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Education and Early Childhood Development Minister Bill Hogan. Image: Submitted/Legislative Assembly of New Brunswick

Students Enrolled In French Immersion Will Continue: Minister

By Brad Perry Oct 18, 2022 | 3:00 PM

New Brunswick’s new education minister is trying to allay the fears of parents who have children in French immersion.

This comes as the province prepares to have a new French program for all anglophone students as early as next September.

The issue was thrust into the spotlight last week following a scathing resignation letter from former minister Dominic Cardy.

Cardy — who was later removed from the Progressive Conservative caucus — wrote that the premier had pressured the department to “abolish French immersion by September 2023.”

Bill Hogan, who was named the new education minister later the same day, said that information is incorrect.

“There’s no plans to scrap everything and move on to something new,” Hogan told reporters Tuesday following an event in Saint John.

“Any children currently enrolled in immersion will continue through that program through Grade 12 if they choose to stay with it.”

Hogan said the department is developing a new French program that is “more comprehensive and will meet the needs that we have.”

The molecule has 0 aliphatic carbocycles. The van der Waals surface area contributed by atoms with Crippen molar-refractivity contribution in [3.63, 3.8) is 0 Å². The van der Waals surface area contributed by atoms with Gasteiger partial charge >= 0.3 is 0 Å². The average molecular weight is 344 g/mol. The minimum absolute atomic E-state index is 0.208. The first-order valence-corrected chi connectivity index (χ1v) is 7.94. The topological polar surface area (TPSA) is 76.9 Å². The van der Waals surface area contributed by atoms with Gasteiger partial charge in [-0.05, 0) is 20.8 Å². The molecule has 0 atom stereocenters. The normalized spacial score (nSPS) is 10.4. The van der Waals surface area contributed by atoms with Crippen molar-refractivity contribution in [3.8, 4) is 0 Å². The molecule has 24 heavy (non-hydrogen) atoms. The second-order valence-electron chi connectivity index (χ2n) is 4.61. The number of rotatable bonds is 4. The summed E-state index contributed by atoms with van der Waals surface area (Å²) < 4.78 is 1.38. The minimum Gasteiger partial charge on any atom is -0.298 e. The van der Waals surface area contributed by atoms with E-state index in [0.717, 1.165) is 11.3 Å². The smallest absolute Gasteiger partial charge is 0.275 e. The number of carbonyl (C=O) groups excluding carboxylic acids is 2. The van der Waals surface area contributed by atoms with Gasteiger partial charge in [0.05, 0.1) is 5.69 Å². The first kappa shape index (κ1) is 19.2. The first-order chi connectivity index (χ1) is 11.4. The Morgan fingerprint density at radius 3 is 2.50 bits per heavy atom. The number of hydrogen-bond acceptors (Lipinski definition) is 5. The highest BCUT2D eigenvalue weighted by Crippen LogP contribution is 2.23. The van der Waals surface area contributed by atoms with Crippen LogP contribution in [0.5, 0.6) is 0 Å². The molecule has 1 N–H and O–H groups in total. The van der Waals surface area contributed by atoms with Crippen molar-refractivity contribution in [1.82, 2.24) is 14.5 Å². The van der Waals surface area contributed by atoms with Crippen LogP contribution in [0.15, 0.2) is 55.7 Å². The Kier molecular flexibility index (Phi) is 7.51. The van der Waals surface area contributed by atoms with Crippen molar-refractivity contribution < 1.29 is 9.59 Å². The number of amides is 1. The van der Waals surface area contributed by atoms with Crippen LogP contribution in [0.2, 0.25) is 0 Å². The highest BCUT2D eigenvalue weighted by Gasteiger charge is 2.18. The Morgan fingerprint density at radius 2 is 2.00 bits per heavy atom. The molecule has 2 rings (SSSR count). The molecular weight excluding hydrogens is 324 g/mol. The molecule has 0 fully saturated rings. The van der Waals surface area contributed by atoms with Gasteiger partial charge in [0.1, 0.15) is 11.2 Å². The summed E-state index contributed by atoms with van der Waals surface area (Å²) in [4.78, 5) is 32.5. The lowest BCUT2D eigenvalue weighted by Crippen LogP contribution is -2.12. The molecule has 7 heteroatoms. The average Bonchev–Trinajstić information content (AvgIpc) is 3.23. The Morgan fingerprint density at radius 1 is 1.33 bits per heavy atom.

According to the minister, a couple of pilot projects are currently underway. The department expects to choose one in the next three months or so.

“We want to ensure all students are functionally bilingual and can carry on a conversation in French,” said Hogan.

A February report from provincial court Judge Yvette Finn and former deputy education minister John McLaughlin called on the province to make changes to French-language education.

The report noted that while almost all students who complete French immersion have a conversational level of French, more than 60 per cent of anglophone students do not enroll in the program or do not have the ability to.

But the report cautioned that any reforms should not be rushed and must be done in a “strategic manner that is supportive rather than disruptive.”


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